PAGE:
Mama Dickinson rallies in time for dinner. She is sloshed. Christmas! Joseph is here and Vinnie, encouraged by her namesake’s declaration that “if you want something in life you have to reach out and GRAB IT,” takes Joe’s hand and pulls it up her skirt so she can have some hilariously timed orgasms at the dinner table. Louisa comes up with the idea for Little Women and considers, but drops, Moby Dick: “Like a dude chasing a whale? Nah, that’s fucking boring.” THAT IS TRUE. That is another book I did not finish. See above, re: sexist syllabus. Why didn’t I have to read any books by women in my senior year of high school? That’s RUDE is what it is.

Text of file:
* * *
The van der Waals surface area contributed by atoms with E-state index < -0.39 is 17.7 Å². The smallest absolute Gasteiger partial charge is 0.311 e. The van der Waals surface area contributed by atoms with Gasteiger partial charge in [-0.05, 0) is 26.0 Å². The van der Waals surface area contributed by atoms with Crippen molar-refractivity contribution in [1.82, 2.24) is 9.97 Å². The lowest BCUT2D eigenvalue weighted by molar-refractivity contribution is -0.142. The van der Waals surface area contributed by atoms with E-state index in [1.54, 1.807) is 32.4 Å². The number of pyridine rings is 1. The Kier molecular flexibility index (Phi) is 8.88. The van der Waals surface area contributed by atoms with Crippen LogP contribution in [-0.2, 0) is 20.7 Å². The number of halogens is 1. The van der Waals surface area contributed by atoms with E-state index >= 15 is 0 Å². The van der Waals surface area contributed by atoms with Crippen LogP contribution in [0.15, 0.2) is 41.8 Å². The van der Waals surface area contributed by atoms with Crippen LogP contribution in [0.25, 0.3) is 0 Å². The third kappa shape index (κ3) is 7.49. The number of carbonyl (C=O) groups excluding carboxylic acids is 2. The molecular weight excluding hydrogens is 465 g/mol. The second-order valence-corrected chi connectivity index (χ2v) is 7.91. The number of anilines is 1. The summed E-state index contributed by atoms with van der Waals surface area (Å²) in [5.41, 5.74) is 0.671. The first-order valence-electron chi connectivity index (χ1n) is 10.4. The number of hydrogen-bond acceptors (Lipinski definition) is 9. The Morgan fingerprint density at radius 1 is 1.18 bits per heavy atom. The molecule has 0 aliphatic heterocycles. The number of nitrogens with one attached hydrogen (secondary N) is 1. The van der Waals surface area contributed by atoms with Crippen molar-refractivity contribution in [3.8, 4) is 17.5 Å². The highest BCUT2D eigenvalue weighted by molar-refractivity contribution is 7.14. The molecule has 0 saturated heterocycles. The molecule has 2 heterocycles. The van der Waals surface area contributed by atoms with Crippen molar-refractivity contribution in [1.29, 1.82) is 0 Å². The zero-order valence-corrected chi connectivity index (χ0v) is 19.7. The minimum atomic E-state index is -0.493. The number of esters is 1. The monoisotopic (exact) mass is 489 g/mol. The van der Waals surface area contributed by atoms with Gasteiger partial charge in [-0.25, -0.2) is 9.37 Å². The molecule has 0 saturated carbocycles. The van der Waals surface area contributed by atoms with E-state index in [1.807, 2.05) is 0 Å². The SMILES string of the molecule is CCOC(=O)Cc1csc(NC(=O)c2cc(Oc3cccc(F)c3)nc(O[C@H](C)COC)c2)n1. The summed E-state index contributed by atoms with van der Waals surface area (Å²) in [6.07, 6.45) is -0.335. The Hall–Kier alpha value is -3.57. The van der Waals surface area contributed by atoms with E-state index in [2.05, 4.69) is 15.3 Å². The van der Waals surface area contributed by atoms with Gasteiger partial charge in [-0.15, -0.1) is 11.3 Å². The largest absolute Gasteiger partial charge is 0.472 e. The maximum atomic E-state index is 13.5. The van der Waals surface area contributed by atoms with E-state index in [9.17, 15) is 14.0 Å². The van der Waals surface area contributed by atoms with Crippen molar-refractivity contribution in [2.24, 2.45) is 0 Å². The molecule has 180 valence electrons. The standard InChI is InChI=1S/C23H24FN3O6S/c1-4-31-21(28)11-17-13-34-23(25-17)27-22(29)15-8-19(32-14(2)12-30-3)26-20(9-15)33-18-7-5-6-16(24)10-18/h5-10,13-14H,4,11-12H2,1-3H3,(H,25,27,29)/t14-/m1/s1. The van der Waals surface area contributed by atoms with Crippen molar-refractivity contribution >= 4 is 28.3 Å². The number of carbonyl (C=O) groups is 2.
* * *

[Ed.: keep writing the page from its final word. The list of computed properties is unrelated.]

Jane casually drops that she’s engaged to William Wilkinson, which makes Mama Dickinson lament that her daughter Em is “being left behind.” “Of course,” she drunkenly slurs on, “Getting married is no guarantee that you won’t be lonely.” Yikes, but also, show me the lie.
As Mama Dickinson leads a round of carols, Sue, who is so jealous, tells Em to stop “throwing herself” at a married man. Em has not yet told Sue that this wife does not exist but I hope she does soon, because Sue is really bringing me down. Em puts her mother to bed, who in turn tells her daughter that it’s actually fine if she doesn’t get married because she can just stay here and take care of her parents forever! Em’s face pales.